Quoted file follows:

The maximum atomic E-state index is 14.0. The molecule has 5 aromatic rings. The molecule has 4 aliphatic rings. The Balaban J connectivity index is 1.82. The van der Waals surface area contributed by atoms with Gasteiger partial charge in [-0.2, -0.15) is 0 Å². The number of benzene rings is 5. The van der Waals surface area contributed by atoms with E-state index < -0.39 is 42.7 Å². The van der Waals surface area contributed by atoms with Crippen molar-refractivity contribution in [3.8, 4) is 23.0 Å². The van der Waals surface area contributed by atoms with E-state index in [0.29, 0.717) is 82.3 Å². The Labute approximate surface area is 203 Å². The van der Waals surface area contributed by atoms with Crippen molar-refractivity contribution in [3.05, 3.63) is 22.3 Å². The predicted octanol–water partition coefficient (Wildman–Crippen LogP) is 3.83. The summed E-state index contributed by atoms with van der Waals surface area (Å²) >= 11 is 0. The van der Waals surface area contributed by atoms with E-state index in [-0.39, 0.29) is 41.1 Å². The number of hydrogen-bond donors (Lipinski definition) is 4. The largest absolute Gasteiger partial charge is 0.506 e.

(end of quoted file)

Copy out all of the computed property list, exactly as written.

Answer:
The maximum atomic E-state index is 14.0. The molecule has 5 aromatic rings. The molecule has 4 aliphatic rings. The Balaban J connectivity index is 1.82. The van der Waals surface area contributed by atoms with Gasteiger partial charge in [-0.2, -0.15) is 0 Å². The number of benzene rings is 5. The van der Waals surface area contributed by atoms with E-state index < -0.39 is 42.7 Å². The van der Waals surface area contributed by atoms with Crippen molar-refractivity contribution in [3.8, 4) is 23.0 Å². The van der Waals surface area contributed by atoms with E-state index in [0.29, 0.717) is 82.3 Å². The Labute approximate surface area is 203 Å². The van der Waals surface area contributed by atoms with Crippen molar-refractivity contribution in [3.05, 3.63) is 22.3 Å². The predicted octanol–water partition coefficient (Wildman–Crippen LogP) is 3.83. The summed E-state index contributed by atoms with van der Waals surface area (Å²) >= 11 is 0. The van der Waals surface area contributed by atoms with E-state index in [-0.39, 0.29) is 41.1 Å². The number of hydrogen-bond donors (Lipinski definition) is 4. The largest absolute Gasteiger partial charge is 0.506 e.